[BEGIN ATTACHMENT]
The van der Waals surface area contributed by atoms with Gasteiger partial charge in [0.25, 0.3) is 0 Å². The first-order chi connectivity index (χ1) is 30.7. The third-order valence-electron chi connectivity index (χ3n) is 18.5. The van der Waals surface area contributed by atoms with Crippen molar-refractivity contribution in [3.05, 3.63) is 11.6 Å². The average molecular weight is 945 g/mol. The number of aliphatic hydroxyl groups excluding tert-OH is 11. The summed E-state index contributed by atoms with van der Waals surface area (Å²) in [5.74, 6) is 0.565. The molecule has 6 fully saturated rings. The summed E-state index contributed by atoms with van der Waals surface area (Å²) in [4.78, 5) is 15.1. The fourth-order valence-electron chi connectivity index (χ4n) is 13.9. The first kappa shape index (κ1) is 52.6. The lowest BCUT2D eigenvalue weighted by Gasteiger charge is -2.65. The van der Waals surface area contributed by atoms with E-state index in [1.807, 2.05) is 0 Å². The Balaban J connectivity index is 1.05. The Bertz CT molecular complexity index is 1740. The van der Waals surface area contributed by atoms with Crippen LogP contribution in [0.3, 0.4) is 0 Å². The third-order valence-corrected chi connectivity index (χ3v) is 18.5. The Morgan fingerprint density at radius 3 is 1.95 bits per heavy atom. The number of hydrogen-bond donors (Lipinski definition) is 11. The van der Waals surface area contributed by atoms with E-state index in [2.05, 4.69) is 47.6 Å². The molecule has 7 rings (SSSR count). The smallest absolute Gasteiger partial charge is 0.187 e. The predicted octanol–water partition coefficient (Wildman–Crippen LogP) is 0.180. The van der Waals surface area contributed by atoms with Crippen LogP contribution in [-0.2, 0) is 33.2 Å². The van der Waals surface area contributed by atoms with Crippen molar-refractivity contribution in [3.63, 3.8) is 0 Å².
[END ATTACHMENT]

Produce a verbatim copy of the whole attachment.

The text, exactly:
The van der Waals surface area contributed by atoms with Gasteiger partial charge in [0.25, 0.3) is 0 Å². The first-order chi connectivity index (χ1) is 30.7. The third-order valence-electron chi connectivity index (χ3n) is 18.5. The van der Waals surface area contributed by atoms with Crippen molar-refractivity contribution in [3.05, 3.63) is 11.6 Å². The average molecular weight is 945 g/mol. The number of aliphatic hydroxyl groups excluding tert-OH is 11. The summed E-state index contributed by atoms with van der Waals surface area (Å²) in [5.74, 6) is 0.565. The molecule has 6 fully saturated rings. The summed E-state index contributed by atoms with van der Waals surface area (Å²) in [4.78, 5) is 15.1. The fourth-order valence-electron chi connectivity index (χ4n) is 13.9. The first kappa shape index (κ1) is 52.6. The lowest BCUT2D eigenvalue weighted by Gasteiger charge is -2.65. The van der Waals surface area contributed by atoms with E-state index in [1.807, 2.05) is 0 Å². The Balaban J connectivity index is 1.05. The Bertz CT molecular complexity index is 1740. The van der Waals surface area contributed by atoms with Crippen LogP contribution in [0.3, 0.4) is 0 Å². The third-order valence-corrected chi connectivity index (χ3v) is 18.5. The Morgan fingerprint density at radius 3 is 1.95 bits per heavy atom. The number of hydrogen-bond donors (Lipinski definition) is 11. The van der Waals surface area contributed by atoms with E-state index in [2.05, 4.69) is 47.6 Å². The molecule has 7 rings (SSSR count). The smallest absolute Gasteiger partial charge is 0.187 e. The predicted octanol–water partition coefficient (Wildman–Crippen LogP) is 0.180. The van der Waals surface area contributed by atoms with Crippen LogP contribution in [-0.2, 0) is 33.2 Å². The van der Waals surface area contributed by atoms with Crippen molar-refractivity contribution in [3.63, 3.8) is 0 Å².